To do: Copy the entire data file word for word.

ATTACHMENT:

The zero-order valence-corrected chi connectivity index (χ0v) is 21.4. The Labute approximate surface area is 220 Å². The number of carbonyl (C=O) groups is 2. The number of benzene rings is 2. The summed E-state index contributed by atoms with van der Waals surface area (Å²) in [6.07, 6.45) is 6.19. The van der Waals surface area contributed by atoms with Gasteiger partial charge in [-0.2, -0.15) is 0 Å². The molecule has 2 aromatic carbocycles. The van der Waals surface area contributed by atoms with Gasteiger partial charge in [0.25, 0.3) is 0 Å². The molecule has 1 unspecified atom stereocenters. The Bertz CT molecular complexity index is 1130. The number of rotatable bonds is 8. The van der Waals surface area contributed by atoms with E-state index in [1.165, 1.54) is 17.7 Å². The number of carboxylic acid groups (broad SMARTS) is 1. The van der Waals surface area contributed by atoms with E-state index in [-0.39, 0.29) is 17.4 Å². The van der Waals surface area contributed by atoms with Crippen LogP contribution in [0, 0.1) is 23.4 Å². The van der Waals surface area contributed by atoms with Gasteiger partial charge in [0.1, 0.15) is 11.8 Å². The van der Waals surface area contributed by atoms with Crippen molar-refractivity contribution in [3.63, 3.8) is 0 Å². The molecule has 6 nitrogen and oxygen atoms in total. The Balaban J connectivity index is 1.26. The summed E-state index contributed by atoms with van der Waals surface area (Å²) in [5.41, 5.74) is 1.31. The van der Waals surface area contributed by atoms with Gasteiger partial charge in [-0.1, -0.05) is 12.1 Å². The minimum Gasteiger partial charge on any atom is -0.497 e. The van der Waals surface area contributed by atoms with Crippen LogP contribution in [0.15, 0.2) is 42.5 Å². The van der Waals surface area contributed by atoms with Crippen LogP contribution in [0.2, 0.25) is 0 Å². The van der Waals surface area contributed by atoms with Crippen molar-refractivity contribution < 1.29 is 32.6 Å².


The zero-order valence-corrected chi connectivity index (χ0v) is 21.4. The Labute approximate surface area is 220 Å². The number of carbonyl (C=O) groups is 2. The number of benzene rings is 2. The summed E-state index contributed by atoms with van der Waals surface area (Å²) in [6.07, 6.45) is 6.19. The van der Waals surface area contributed by atoms with Gasteiger partial charge in [-0.2, -0.15) is 0 Å². The molecule has 2 aromatic carbocycles. The van der Waals surface area contributed by atoms with Gasteiger partial charge in [0.25, 0.3) is 0 Å². The molecule has 1 unspecified atom stereocenters. The Bertz CT molecular complexity index is 1130. The number of rotatable bonds is 8. The van der Waals surface area contributed by atoms with E-state index in [1.165, 1.54) is 17.7 Å². The number of carboxylic acid groups (broad SMARTS) is 1. The van der Waals surface area contributed by atoms with E-state index in [-0.39, 0.29) is 17.4 Å². The van der Waals surface area contributed by atoms with Crippen LogP contribution in [0, 0.1) is 23.4 Å². The van der Waals surface area contributed by atoms with Gasteiger partial charge in [0.1, 0.15) is 11.8 Å². The van der Waals surface area contributed by atoms with Crippen molar-refractivity contribution in [3.63, 3.8) is 0 Å². The molecule has 6 nitrogen and oxygen atoms in total. The Balaban J connectivity index is 1.26. The summed E-state index contributed by atoms with van der Waals surface area (Å²) in [5.41, 5.74) is 1.31. The van der Waals surface area contributed by atoms with Gasteiger partial charge in [-0.1, -0.05) is 12.1 Å². The minimum Gasteiger partial charge on any atom is -0.497 e. The van der Waals surface area contributed by atoms with Crippen LogP contribution in [0.15, 0.2) is 42.5 Å². The van der Waals surface area contributed by atoms with Crippen LogP contribution in [0.2, 0.25) is 0 Å². The van der Waals surface area contributed by atoms with Crippen molar-refractivity contribution < 1.29 is 32.6 Å².